View Article: PubMed Central - PubMed

Affiliation: Department of Physics, Northeastern University, Boston, MA-02115, USA.

ABSTRACT
Actinomycin D (ActD) is a small molecule with strong antibiotic and anticancer activity. However, its biologically relevant DNA-binding mechanism has never been resolved, with some studies suggesting that the primary binding mode is intercalation, and others suggesting that single-stranded DNA binding is most important. To resolve this controversy, we develop a method to quantify ActD's equilibrium and kinetic DNA-binding properties as a function of stretching force applied to a single DNA molecule. We find that destabilization of double stranded DNA (dsDNA) by force exponentially facilitates the extremely slow ActD-dsDNA on and off rates, with a much stronger effect on association, resulting in overall enhancement of equilibrium ActD binding. While we find the preferred ActD-DNA-binding mode to be to two DNA strands, major duplex deformations appear to be a pre-requisite for ActD binding. These results provide quantitative support for a model in which the biologically active mode of ActD binding is to pre-melted dsDNA, as found in transcription bubbles. DNA in transcriptionally hyperactive cancer cells will therefore likely efficiently and rapidly bind low ActD concentrations (≈ 10 nM), essentially locking ActD within dsDNA due to its slow dissociation, blocking RNA synthesis and leading to cell death.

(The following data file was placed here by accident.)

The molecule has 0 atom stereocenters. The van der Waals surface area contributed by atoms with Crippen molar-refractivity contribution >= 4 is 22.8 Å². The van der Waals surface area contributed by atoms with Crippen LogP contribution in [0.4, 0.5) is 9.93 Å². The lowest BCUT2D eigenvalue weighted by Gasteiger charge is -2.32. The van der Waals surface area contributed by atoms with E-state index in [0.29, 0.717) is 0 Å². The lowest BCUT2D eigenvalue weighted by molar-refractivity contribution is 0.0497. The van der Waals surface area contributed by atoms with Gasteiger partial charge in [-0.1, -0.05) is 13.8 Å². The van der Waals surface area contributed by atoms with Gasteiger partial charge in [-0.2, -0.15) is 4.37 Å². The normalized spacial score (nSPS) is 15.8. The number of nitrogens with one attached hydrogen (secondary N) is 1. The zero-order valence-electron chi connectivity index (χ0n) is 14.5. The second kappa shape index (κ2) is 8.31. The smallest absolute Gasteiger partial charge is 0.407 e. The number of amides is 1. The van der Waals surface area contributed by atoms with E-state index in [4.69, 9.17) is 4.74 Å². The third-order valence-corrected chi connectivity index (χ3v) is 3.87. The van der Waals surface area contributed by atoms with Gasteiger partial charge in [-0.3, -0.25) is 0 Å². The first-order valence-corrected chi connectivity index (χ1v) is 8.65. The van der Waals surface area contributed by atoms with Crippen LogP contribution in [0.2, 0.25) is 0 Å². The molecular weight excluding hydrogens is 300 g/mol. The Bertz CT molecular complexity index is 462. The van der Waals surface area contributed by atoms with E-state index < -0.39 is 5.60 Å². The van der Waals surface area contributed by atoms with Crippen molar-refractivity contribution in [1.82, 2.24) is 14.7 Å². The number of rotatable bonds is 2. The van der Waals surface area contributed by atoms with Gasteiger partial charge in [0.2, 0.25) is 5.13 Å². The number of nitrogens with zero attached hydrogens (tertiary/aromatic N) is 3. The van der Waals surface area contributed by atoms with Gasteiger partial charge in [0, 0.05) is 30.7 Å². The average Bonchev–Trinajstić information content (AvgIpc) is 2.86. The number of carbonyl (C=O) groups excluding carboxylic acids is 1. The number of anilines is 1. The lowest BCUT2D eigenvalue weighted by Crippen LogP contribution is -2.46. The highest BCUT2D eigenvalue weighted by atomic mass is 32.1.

Show MeSH
Related in: MedlinePlus